Three small niggles with grammar

There are two takes on grammar. According to one, grammar is a set of rules which we should stick to if we do not wish to appear uncultured. So anyone saying ‘I seen’ or ‘I done’ can quickly be identified as ill-educated.  Some of those who look at grammar in this way can be remarkably inflexible, as if ‘the rules of grammar’ had been also brought down the mountain by Moses.

This was the take on grammar I encountered at school. We were taught that we should not begin a sentence with ‘and’ or ‘because’ and that split infinitives were to be avoided. The most famous split infinitive is probably ‘to boldly go’, and it seemed to work for Captain Kirk. But leaving him to one side . . .

The second take on grammar is that it is a description of how a given language works. Since each language is different each will require its own grammar if it is to be adequately accounted for. This was the approach to grammar I encountered  university. It soon became apparent that the grammar of English we were taught at school left a lot to be desired since it was based on Latin grammar and the two languages – English and Latin – are radically different.

Despite all this enlightenment, small grammatical points (in the first sense) can cause us problems when writing. Three examples.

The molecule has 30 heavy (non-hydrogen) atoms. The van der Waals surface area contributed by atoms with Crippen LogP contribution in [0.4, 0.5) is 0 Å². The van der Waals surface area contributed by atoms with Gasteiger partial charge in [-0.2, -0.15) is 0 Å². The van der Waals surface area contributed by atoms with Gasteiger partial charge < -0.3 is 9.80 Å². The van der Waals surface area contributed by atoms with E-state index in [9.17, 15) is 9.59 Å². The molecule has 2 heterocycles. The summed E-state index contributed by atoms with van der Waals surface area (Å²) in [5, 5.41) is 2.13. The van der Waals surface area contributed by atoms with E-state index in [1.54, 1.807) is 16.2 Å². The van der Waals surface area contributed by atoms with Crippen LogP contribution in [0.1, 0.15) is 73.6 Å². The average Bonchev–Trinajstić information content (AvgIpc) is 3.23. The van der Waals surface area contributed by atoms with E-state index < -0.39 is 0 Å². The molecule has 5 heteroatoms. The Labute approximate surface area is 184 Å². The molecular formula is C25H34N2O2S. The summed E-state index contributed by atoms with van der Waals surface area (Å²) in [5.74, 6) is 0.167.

Grammatical number

The custom is to follow a singular noun with a singular verb, a plural noun with a plural verb:

the boy smiles, the men smile. But sometimes following this rule can sound wrong.

‘A troupe of monkeys attacks the tourists’.  This is ‘correct’. There is only one troupe – singular – so the verb should be singular too. The trouble is the singular verb comes immediately after a plural noun and sentences like this can trouble the ear. It is always possible to express the idea differently, my preferred way out, so that the problem does not arise.

The Subjunctive

This is not used as often as it was in the past but it can crop up, for example, in association with the word ‘if’.

Which do we prefer, ‘if I was,’ or ‘if I were’? In direct speech the answer is usually obvious: what would your character say? When it comes to indirect speech it will boil down to the preference of the writer, though I often feel that the subjunctive feels a little bit precious now.

(It is interesting that in Spanish, that very user-friendly language, there are not one but two forms of the imperfect subjunctive.)

Who and whom

I am almost incapable of not using ‘whom’ when that is the form which ‘should’ be used. Call me old-fashioned if you will.